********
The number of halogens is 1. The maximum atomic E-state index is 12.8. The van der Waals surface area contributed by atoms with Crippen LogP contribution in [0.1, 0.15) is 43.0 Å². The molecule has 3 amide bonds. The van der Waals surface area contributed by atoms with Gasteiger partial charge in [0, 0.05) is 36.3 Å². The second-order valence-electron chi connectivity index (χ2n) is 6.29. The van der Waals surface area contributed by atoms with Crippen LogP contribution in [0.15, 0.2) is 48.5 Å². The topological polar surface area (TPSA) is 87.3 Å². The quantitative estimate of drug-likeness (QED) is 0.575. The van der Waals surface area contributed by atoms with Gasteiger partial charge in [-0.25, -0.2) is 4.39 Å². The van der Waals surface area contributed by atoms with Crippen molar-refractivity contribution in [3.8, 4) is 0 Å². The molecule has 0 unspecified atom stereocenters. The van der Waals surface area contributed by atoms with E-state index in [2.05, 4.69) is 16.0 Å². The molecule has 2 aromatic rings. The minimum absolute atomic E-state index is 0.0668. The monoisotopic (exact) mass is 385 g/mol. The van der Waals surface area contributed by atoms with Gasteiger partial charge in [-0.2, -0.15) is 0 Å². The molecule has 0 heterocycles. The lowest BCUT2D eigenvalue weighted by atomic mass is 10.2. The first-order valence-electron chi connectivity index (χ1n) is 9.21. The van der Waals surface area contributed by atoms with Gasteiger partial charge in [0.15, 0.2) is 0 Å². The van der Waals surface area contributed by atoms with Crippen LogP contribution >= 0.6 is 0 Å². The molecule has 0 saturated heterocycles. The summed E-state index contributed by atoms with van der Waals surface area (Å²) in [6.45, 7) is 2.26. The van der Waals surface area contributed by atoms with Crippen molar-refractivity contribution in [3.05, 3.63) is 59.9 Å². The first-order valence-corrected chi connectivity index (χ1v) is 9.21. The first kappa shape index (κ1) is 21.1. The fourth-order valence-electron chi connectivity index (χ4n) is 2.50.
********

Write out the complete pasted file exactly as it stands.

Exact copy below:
The number of halogens is 1. The maximum atomic E-state index is 12.8. The van der Waals surface area contributed by atoms with Crippen LogP contribution in [0.1, 0.15) is 43.0 Å². The molecule has 3 amide bonds. The van der Waals surface area contributed by atoms with Gasteiger partial charge in [0, 0.05) is 36.3 Å². The second-order valence-electron chi connectivity index (χ2n) is 6.29. The van der Waals surface area contributed by atoms with Crippen LogP contribution in [0.15, 0.2) is 48.5 Å². The topological polar surface area (TPSA) is 87.3 Å². The quantitative estimate of drug-likeness (QED) is 0.575. The van der Waals surface area contributed by atoms with Gasteiger partial charge in [-0.25, -0.2) is 4.39 Å². The van der Waals surface area contributed by atoms with Crippen molar-refractivity contribution in [3.8, 4) is 0 Å². The molecule has 0 unspecified atom stereocenters. The van der Waals surface area contributed by atoms with E-state index in [2.05, 4.69) is 16.0 Å². The molecule has 2 aromatic rings. The minimum absolute atomic E-state index is 0.0668. The monoisotopic (exact) mass is 385 g/mol. The van der Waals surface area contributed by atoms with Gasteiger partial charge in [-0.2, -0.15) is 0 Å². The molecule has 0 heterocycles. The lowest BCUT2D eigenvalue weighted by atomic mass is 10.2. The first-order valence-electron chi connectivity index (χ1n) is 9.21. The van der Waals surface area contributed by atoms with Gasteiger partial charge in [0.15, 0.2) is 0 Å². The van der Waals surface area contributed by atoms with Crippen LogP contribution >= 0.6 is 0 Å². The molecule has 0 saturated heterocycles. The summed E-state index contributed by atoms with van der Waals surface area (Å²) in [6.45, 7) is 2.26. The van der Waals surface area contributed by atoms with Crippen molar-refractivity contribution in [3.05, 3.63) is 59.9 Å². The first-order valence-corrected chi connectivity index (χ1v) is 9.21. The first kappa shape index (κ1) is 21.1. The fourth-order valence-electron chi connectivity index (χ4n) is 2.50.